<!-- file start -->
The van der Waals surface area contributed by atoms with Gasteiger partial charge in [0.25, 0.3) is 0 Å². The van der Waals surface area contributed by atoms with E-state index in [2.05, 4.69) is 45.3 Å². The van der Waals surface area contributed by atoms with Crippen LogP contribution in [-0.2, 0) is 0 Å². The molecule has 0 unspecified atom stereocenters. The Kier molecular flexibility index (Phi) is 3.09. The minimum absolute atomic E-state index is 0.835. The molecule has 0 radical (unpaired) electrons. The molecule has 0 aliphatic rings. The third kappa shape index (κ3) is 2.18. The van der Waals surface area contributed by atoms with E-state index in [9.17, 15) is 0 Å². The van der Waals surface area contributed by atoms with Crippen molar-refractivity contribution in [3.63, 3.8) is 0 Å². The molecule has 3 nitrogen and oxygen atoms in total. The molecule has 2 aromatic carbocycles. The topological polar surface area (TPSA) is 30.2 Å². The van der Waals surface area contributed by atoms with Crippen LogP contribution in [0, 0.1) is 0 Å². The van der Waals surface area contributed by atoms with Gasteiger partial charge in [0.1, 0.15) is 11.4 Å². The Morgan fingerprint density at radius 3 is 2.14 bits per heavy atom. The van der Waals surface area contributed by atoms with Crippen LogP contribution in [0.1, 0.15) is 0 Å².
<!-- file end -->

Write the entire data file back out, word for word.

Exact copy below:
The van der Waals surface area contributed by atoms with Gasteiger partial charge in [0.25, 0.3) is 0 Å². The van der Waals surface area contributed by atoms with E-state index in [2.05, 4.69) is 45.3 Å². The van der Waals surface area contributed by atoms with Crippen LogP contribution in [-0.2, 0) is 0 Å². The molecule has 0 unspecified atom stereocenters. The Kier molecular flexibility index (Phi) is 3.09. The minimum absolute atomic E-state index is 0.835. The molecule has 0 radical (unpaired) electrons. The molecule has 0 aliphatic rings. The third kappa shape index (κ3) is 2.18. The van der Waals surface area contributed by atoms with E-state index in [9.17, 15) is 0 Å². The van der Waals surface area contributed by atoms with Crippen molar-refractivity contribution in [3.63, 3.8) is 0 Å². The molecule has 3 nitrogen and oxygen atoms in total. The molecule has 2 aromatic carbocycles. The topological polar surface area (TPSA) is 30.2 Å². The van der Waals surface area contributed by atoms with Crippen LogP contribution in [0, 0.1) is 0 Å². The van der Waals surface area contributed by atoms with Gasteiger partial charge in [0.1, 0.15) is 11.4 Å². The Morgan fingerprint density at radius 3 is 2.14 bits per heavy atom. The van der Waals surface area contributed by atoms with Crippen LogP contribution in [0.1, 0.15) is 0 Å².